Mai Dunama was the head of the Sayfawa confederacy during the early part of the twelfth century. He was supposedly the first Mai to take a pilgrimage to Mecca.-References:Gerald S. Graham, Thomas Hodgkin; Nigerian Perspectives: An Historical Anthology...

    Sapa Inca Minamoto no Yoritomo
    Minamoto no Yoritomo
    was the founder and the first shogun of the Kamakura Shogunate of Japan. He ruled from 1192 until 1199.-Early life and exile :Yoritomo was the third son of Minamoto no Yoshitomo, heir of the Minamoto clan, and his official wife, a daughter of Fujiwara no Suenori, who was a member of the...


    Bhaskara II
    Genghis Khan
    Genghis Khan
    Genghis Khan , born Temujin and occasionally known by his temple name Taizu , was the founder and Great Khan of the Mongol Empire, which became the largest contiguous empire in history after his death....

    Richard I of England
    Richard I of England
    Richard I was King of England from 6 July 1189 until his death. He also ruled as Duke of Normandy, Duke of Aquitaine, Duke of Gascony, Lord of Cyprus, Count of Anjou, Count of Maine, Count of Nantes, and Overlord of Brittany at various times during the same period...

     
    13th Century
    13th century
    As a means of recording the passage of time, the 13th century was that century which lasted from 1201 through 1300 in accordance with the Julian calendar in the Christian/Common Era...

    Sundiata Keita
    Sundiata Keita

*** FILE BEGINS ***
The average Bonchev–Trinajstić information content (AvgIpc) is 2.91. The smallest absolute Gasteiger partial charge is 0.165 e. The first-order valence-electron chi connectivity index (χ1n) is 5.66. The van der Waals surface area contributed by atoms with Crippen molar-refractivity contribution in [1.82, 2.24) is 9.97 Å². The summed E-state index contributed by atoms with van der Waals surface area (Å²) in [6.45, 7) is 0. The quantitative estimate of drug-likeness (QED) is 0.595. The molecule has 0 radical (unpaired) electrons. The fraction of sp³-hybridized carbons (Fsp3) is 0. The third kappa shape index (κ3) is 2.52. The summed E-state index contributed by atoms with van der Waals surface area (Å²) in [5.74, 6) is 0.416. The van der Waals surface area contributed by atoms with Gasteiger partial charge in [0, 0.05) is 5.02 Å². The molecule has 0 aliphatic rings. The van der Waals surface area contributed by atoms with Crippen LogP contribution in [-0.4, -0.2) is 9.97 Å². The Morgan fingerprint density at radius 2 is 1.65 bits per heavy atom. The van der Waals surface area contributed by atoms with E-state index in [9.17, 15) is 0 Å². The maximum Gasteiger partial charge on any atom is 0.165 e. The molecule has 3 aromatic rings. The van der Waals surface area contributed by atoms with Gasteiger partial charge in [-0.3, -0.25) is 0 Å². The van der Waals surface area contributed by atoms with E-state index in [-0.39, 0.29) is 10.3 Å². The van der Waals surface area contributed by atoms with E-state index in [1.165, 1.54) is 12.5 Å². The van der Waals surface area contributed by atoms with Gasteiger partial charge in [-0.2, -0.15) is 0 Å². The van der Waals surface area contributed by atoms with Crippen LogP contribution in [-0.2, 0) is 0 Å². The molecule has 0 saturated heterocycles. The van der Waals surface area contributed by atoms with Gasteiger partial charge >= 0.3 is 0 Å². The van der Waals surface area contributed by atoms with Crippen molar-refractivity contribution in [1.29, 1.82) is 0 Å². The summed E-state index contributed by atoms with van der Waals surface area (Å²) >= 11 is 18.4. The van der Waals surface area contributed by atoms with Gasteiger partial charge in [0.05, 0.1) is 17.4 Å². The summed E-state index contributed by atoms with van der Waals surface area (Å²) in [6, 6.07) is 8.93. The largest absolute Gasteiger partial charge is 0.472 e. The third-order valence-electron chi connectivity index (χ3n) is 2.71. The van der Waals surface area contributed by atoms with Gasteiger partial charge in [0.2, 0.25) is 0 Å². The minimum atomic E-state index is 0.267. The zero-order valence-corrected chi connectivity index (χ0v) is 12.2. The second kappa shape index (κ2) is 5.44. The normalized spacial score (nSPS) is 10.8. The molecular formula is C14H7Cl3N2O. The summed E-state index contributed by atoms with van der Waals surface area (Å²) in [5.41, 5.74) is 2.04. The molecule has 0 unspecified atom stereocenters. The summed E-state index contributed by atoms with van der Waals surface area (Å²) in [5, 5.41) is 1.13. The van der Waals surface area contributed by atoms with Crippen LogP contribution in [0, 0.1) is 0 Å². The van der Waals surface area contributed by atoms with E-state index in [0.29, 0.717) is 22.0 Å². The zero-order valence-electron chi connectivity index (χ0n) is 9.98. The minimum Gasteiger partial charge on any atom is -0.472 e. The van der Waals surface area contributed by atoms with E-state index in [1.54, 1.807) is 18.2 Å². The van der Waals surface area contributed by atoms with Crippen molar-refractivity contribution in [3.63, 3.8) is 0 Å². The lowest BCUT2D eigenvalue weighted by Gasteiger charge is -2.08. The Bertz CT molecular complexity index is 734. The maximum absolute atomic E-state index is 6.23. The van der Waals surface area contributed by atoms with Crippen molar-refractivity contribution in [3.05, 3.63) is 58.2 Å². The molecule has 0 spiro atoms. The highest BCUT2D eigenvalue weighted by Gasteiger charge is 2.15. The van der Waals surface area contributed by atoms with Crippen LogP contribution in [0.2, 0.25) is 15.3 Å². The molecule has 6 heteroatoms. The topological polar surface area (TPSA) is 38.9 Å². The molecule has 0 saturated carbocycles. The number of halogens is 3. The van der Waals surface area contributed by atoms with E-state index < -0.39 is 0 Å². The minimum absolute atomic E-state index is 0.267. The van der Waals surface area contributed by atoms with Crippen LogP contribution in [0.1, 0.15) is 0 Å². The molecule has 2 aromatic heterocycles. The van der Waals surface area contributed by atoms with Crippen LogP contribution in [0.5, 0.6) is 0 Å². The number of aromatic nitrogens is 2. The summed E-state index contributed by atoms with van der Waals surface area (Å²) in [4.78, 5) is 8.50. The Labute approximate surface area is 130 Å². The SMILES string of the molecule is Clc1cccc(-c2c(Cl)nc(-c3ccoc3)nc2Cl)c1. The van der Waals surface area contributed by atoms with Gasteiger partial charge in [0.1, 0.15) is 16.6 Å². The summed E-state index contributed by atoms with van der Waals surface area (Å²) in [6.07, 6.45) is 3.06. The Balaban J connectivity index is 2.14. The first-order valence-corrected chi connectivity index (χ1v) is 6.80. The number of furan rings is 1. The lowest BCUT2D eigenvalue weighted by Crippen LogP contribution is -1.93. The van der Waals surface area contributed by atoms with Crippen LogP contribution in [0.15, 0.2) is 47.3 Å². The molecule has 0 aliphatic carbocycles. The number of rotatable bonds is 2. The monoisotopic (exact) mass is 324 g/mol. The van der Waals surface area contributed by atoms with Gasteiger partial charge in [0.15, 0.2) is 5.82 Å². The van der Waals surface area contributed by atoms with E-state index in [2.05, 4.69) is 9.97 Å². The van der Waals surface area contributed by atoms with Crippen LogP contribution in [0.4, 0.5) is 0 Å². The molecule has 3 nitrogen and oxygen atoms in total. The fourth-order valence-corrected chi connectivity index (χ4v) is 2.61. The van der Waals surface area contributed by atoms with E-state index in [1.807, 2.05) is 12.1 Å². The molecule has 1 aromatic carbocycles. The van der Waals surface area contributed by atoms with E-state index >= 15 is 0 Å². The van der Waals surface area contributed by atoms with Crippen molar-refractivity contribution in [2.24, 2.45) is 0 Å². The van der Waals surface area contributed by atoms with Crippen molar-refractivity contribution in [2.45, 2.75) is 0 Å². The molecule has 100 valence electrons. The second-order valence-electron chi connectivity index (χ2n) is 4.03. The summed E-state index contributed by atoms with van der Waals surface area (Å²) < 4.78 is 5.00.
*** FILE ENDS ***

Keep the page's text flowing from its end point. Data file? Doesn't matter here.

Sundiata Keita, Sundjata Keyita, Mari Djata I or just Sundiata was the founder of the Mali Empire and celebrated as a hero of the Malinke people of West Africa in the semi-historical Epic of Sundiata....


    Dunama Dabbalemi
    Dunama Dabbalemi
    Dunama Dabbalemi, of the Sayfawa dynasty, was the mai of the Kanem Empire, in present-day Chad, from 1203 to 1243.A fervent Muslim, Dabbalemi initiated diplomatic exchanges with sultans in North Africa and apparently arranged for the establishment of a special hostel in Cairo to facilitate...


    Mansa Uli
        Marco Polo
    Marco Polo
    Marco Polo was a Venetian merchant traveler from the Venetian Republic whose travels are recorded in Il Milione, a book which did much to introduce Europeans to Central Asia and China. He learned about trading whilst his father and uncle, Niccolò and Maffeo, travelled through Asia and apparently...

    Roy Mata
    Roy Mata
    Roy Mata was a powerful 13th century Melanesian chief from what is now Vanuatu. His elaborate grave, containing the bodies of over 25 members of his retinue, was discovered by French archaeologist Jose Garranger in 1967 and inscribed on the World Heritage List in 2008. Garranger was able to locate...